Wednesday, April 11, 2018

Francheschi v. Yee (9th Cir. - April 11, 2018)

I've seen plenty of unsympathetic plaintiffs asserting unsympathetic claims in my day.  I'm definitely adding this one to the list.

Plaintiff claims that it's unconstitutional to publish a list of the 500 most delinquent taxpayers in California that owe over $100,000 in back taxes and to suspend their driver's license.  Call me crazy when I say that I'm not totally itching to strike down the law and protect people who don't pay their massive tax debts.  Boo-hoo.

And the plaintiff himself only obviates any lingering sense of sympathy I might otherwise have.  He failed to file any California income tax returns from 1995 and 2012.  That's seventeen years of taxes.  And owes a boatload of money.

Oh, one more thing.  Lest any lingering sympathy exist.

He's an attorney.

Yep, the plaintiff is Ernest Joseph Franchesci, Jr.  A Los Angeles attorney and Southwestern Law graduate.  He litigates his Ninth Circuit appeal pro se.  And gets crushed.

For good reason.  In my view, Mr. Franchesci is lucky he's not in prison and/or disbarred.  The lack of a driver's license should, in my opinion, by the least of his worries.

His legal claims are also completely meritless.  He says the suspension of his license doesn't give him sufficient procedural due process.  Ignore for the moment the controlling Supreme Court precedent to the contrary that the Ninth Circuit says Franchesci ignores.  There's no doubt whatsoever that there are sufficient pre-deprivation procedures to challenge the relevant tax liability.  As the Ninth Circuit explaines:  "Franceschi’s arguments overlook the fact that he had a readily available, constitutionally valid, pre-deprivation opportunity to prevent the suspension of his license. After receipt of the notice of revocation and before his license was suspended, Franceschi could have challenged his threatened suspension by paying his taxes and filing a refund claim with the FTB. See Cal. Rev. & Tax Code § 19382. The payment of his tax liability would have allowed him to retain his driver’s license. He would then have the opportunity to file a refund claim and challenge the original tax assessment. In the event the FTB denied his refund claim, he could still obtain relief by suing for a refund in California Superior Court."  Spot on.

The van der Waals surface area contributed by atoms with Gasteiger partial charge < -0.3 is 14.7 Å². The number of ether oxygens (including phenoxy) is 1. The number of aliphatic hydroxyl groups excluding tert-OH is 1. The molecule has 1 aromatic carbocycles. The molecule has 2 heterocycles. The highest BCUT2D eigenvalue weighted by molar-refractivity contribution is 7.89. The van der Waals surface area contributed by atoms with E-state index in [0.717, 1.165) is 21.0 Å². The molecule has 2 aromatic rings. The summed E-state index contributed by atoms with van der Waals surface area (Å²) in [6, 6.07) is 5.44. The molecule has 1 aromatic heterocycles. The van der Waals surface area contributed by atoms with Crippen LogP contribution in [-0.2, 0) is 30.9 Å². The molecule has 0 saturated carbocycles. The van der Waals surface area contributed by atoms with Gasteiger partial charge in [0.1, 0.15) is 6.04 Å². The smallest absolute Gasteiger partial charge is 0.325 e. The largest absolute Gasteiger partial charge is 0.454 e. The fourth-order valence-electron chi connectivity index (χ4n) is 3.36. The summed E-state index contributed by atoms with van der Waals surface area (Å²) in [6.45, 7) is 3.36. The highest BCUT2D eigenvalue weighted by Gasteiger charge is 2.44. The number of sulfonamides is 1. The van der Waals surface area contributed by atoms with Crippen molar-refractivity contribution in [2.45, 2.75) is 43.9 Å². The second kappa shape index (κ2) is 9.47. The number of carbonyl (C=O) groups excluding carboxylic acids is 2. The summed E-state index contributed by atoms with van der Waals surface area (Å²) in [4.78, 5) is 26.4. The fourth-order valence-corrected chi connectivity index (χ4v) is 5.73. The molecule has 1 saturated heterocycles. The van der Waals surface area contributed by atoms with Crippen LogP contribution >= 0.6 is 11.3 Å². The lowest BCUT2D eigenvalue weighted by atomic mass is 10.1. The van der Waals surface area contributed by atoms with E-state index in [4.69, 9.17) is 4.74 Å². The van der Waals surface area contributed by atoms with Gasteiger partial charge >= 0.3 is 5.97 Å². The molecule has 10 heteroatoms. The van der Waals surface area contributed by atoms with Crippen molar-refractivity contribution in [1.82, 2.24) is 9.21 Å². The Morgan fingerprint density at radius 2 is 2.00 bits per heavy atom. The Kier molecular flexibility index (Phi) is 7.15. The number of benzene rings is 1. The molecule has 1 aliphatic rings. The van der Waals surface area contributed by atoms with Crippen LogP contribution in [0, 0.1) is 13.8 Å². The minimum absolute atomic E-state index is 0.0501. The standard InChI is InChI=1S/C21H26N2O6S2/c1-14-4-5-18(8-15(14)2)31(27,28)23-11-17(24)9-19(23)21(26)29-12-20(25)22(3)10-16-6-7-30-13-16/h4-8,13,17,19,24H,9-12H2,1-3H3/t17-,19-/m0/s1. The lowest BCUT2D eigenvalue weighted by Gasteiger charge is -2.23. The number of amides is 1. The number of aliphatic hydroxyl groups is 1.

And then Franceschi makes the even sillier claim that the statute violates substantive due process because . . . get this . . . it makes it harder for him to be an attorney.  Because the most important thing in the universe is to make sure that Mr. Franceschi gets to continue to practice law without having to pay his massive tax liabilities.

The Ninth Circuit's response should warm the heart of any Los Angeles-based attorney facing the daily prospect of navigating through rush hour traffic:  "No doubt an inability to drive oneself around Los Angeles could make the practice of law more difficult. However, Franceschi still has access to public transit, taxis, or services such as Lyft or Uber. Accordingly, whatever burden may exist does not amount to a “complete prohibition” on Franceschi’s ability to practice law, and thus, does not rise to a violation of substantive due process."

In case I've been unclear, let me say it again:

This isn't a sympathetic plaintiff with a sympathetic claim.